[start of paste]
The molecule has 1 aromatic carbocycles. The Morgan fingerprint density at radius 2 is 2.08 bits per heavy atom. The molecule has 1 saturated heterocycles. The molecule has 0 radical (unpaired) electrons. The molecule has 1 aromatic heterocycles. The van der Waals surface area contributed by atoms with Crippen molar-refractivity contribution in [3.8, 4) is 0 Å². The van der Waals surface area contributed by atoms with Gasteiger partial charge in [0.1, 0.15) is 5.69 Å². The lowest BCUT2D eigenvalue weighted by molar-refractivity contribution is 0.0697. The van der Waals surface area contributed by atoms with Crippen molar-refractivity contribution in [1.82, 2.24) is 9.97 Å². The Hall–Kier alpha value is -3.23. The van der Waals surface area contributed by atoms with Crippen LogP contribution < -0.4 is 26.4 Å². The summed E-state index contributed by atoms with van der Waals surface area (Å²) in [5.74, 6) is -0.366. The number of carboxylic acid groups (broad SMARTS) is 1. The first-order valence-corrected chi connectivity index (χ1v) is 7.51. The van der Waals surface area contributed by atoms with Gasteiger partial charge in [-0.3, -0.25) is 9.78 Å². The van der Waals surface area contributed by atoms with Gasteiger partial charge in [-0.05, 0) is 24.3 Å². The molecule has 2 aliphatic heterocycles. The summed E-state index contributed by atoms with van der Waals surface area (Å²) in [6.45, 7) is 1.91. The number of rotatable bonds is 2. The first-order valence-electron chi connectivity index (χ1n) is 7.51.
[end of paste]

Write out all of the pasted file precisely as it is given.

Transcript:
The molecule has 1 aromatic carbocycles. The Morgan fingerprint density at radius 2 is 2.08 bits per heavy atom. The molecule has 1 saturated heterocycles. The molecule has 0 radical (unpaired) electrons. The molecule has 1 aromatic heterocycles. The van der Waals surface area contributed by atoms with Crippen molar-refractivity contribution in [3.8, 4) is 0 Å². The van der Waals surface area contributed by atoms with Gasteiger partial charge in [0.1, 0.15) is 5.69 Å². The lowest BCUT2D eigenvalue weighted by molar-refractivity contribution is 0.0697. The van der Waals surface area contributed by atoms with Crippen molar-refractivity contribution in [1.82, 2.24) is 9.97 Å². The Hall–Kier alpha value is -3.23. The van der Waals surface area contributed by atoms with Crippen LogP contribution < -0.4 is 26.4 Å². The summed E-state index contributed by atoms with van der Waals surface area (Å²) in [5.74, 6) is -0.366. The number of carboxylic acid groups (broad SMARTS) is 1. The first-order valence-corrected chi connectivity index (χ1v) is 7.51. The van der Waals surface area contributed by atoms with Gasteiger partial charge in [-0.3, -0.25) is 9.78 Å². The van der Waals surface area contributed by atoms with Gasteiger partial charge in [-0.05, 0) is 24.3 Å². The molecule has 2 aliphatic heterocycles. The summed E-state index contributed by atoms with van der Waals surface area (Å²) in [6.45, 7) is 1.91. The number of rotatable bonds is 2. The first-order valence-electron chi connectivity index (χ1n) is 7.51.